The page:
Thursday, 30 December 2010

Out of control allotments (2)

If you think that I am going to give you a list of quick ways of controlling a weedy allotment then this is not for you.  Turning an allotment around, whether it is new or has been allowed to get overgrown, is not an easy project.  It will take time and commitment.  There are some fairly quick ways that will take a year at the most.  
  •         Double dig with skimming.  This is where you divide the plot into two parallel areas.  Skim off, about a turf thickness of weeds, from one area and leave in a pile. Take out a trench one spade width wide where you have skimmed off the weeds and leave the top soil and first spit of subsoil on the other area.  Take the next trench top soil out and leave this on the pile in the other area too.  This will give you steps. In  the first (yellow) trench fork the bottom so that you go down another possibly 30cm.  
  • Place upturned weed turfs along the bottom of the first trench (yellow) and cover with the next trench’s subsoil (light brown).   Complete this trench by putting the next trench’s top soil on top (brown).  Now you have got steps again.  Fork the bottom of the deepest trench, skim off some more weed turfs and put them at the bottom of the trench and cover with subsoil.  Add manure or compost if you have any and the next trench’s topsoil goes on top of this.  Continue until you reach the side of the area then go over to the adjacent area to get top soil and subsoil to fill the trenches.  You will dig trenches on the new area so that you can work backwards towards the piles of soil you took out of the first trenches. 
  • Try and get as many of the perennials, such as couch grass and dock, out of the skimmed soil so they do not regrow.  I reckon that they will come back no matter how diligent you are at removing stolons and tap roots so be prepared to have to weed out regrowth after  a couple of months.  If you carefully cover the skimmed off weed turfs with subsoil then with top soil, there is very little regrowth because they are buried so deep.  Persistent perennials do not like to be disturbed so if you continue to dig and fork the ground removing the roots, they will eventually die away.  It will be time consuming and hard but if you want a good allotment you have to do it so get over it.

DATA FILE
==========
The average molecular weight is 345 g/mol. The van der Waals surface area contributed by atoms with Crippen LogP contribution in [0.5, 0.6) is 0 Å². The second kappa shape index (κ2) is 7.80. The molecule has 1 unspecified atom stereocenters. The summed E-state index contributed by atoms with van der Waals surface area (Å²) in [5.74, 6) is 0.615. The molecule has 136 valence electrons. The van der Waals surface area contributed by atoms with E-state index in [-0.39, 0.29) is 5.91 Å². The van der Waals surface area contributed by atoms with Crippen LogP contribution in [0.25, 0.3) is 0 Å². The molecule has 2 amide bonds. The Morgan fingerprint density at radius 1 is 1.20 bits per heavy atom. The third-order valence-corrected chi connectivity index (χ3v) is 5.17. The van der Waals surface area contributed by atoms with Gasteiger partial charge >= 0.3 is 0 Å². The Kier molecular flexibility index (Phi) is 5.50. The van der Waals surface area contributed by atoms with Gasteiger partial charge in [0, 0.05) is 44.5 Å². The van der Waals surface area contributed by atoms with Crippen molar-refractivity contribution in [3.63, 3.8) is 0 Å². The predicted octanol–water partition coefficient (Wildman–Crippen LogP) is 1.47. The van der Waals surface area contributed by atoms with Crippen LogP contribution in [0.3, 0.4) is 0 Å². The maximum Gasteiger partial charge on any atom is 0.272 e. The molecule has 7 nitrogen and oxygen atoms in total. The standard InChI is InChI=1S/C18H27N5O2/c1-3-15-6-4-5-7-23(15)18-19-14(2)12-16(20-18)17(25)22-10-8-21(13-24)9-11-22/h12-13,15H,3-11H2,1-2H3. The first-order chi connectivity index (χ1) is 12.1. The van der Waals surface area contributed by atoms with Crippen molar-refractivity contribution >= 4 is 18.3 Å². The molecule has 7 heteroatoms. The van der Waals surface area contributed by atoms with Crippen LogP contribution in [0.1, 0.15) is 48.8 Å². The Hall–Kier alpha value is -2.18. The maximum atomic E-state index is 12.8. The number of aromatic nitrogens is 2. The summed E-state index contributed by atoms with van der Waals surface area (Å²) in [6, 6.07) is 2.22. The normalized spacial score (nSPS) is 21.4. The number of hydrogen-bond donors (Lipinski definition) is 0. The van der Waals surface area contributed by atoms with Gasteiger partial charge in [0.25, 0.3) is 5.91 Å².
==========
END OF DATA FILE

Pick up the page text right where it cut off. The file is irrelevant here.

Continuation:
The 2nd February 1982.  My allotment when I was skim and double digging it.

  • Digging is the best way to clear the ground, put air into compacted soils, help with drainage and introduce some organic matter to produce some nutrients.   It’s not easy and it is hard work.  It is one of the most effective ways of getting an allotment into producing good vegetables relatively quickly. 
  •  Cover the ground with thick black plastic; the second method.  This prevents light from reaching the plants and they are effectively starved to death.  Several drawbacks include; it’s an expensive method unless you can cadge, scrounge or beg some; the plastic must be weighted down effectively so it does not blow about and fall on my allotment; storing it when it is not in use (you will need big pieces that will blow about onto my allotment if it's not very carefully folded up and put into a shed where it cannot do any damage to other peoples’ allotments); and finally it seems to attract hundreds of slugs and snails that seem to migrate onto my allotment and end up eating my vegetables rather than yours.  Some people use little pieces of plastic, cardboard, newspaper and carpets.  They soon find that plants will grow around the edges, through holes and anywhere light reaches the ground.  And finally, I have not found anything more effective than carpets to attract rats onto the allotment.  You might be thinking that I am not too keen on this method, however I am using some tarpaulin at this very moment for the very first time.  Needless to say, it is weighed down by the parts of an old concrete sundial, several concrete slabs and some full plant pots SO IT DOES NOT BLOW ONTO ANYONE ELSES ALLOTMENT. 
  • The third way involves chemicals and you have got to ask yourself why you are growing your own vegetables.  If it to grow organically, so you can give your family vegetables that are not contaminated, then you have to avoid this method of clearing an allotment.  If it is not, I am not going to encourage you by telling what chemicals to use or how to use them.  Sort it out for yourself.   

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